• Website Malware: Many people think of malware as viruses and worms that compromise data and files on a particular computer and those in its network. As a small business owner, however, you should also be concerned with website malware, which is equally pervasive. Cybercriminals use automated bots to detect weaknesses or misconfiguration in the underlying code of your website, allowing attackers to gain control over the site and sometimes the hosting server.

Most attackers use website malware as a method for stealing sensitive customer information directly from the website database. While some malware attacks such as website defacements can be relatively harmless, others can cause your site to be suspended or blacklisted by search engines, which can result in a large reduction of traffic and have a significant impact on your business’s bottom line.

• Phishing: Phishing attacks aren’t new, but they’ve become even easier for cybercriminals to execute. In fact, one survey found that 83% of professionals working in information security experienced a phishing attack last year. Your employees probably receive phishing emails regularly, which represents a major threat to your network security.

These ostensibly harmless emails trick recipients into releasing authentication credentials or personal or financial information. Some contain malicious links or attachments that collect sensitive information when clicked. With the right training, however, your employees can learn to recognize these scam emails before opening them.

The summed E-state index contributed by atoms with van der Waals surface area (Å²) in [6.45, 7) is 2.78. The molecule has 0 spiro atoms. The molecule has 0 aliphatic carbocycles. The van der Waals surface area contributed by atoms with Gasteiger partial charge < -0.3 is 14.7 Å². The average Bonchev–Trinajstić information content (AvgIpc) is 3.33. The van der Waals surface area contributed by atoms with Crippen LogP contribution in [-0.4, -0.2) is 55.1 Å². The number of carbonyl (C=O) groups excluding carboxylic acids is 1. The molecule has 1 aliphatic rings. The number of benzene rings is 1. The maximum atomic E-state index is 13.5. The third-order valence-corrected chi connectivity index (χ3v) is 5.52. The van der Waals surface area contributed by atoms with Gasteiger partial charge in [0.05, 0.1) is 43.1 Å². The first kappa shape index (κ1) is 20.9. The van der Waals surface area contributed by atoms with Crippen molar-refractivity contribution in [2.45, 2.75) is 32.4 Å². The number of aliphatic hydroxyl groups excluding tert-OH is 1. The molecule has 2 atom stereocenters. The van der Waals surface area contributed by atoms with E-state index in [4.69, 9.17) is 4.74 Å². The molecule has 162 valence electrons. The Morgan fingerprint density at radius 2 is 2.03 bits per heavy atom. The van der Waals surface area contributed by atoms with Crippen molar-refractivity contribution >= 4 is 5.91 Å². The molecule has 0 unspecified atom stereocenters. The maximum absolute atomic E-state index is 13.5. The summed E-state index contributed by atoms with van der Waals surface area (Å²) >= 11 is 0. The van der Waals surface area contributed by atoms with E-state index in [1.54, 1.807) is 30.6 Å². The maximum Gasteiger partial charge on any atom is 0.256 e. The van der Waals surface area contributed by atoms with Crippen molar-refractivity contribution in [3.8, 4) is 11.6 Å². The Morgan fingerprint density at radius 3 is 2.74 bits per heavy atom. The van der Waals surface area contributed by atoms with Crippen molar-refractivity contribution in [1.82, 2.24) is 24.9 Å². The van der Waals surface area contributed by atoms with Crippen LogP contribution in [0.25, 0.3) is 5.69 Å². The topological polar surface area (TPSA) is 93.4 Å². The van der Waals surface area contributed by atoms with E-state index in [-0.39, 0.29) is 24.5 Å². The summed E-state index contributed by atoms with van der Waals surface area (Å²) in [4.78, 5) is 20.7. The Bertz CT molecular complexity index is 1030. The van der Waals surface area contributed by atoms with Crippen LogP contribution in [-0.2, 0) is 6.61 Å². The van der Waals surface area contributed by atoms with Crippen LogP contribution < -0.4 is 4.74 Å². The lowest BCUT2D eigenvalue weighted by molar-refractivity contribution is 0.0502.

• SQL Injection Vulnerabilities: SQL injection vulnerabilities are weaknesses in the website’s code that are exploited through input fields. On the front end, they look like forms where a user might enter authentication credentials. Cybercriminals will often find these forms and inject them with malicious code that makes its way into a website’s database. Once cybercriminals have access to the database, they can flood your site with spam posts, steal customer data, and, in some cases, bypass authentication points to take complete control of the site.

• Cross-Site Scripting: Cybercriminals can use cross-site scripting to target your website’s visitors, rather than the site itself, by injecting scripts through unsanitized input fields. This is often JavaScript code. The scripts are then executed in the visitor’s browser. Attackers exploit the fact that browsers can’t distinguish between injected script and native code. This allows them to hijack user web sessions, spam visitors with malicious content, and steal session information.

Incident Response Plan Steps to Mitigate Damage

Thoroughly documenting various cybersecurity threats facing your business is an important part of building a response plan, but it’s even more important to describe the steps employees can take to quickly identify and address those threats. The sooner an attack is spotted, the quicker your incident response team can mitigate the damage.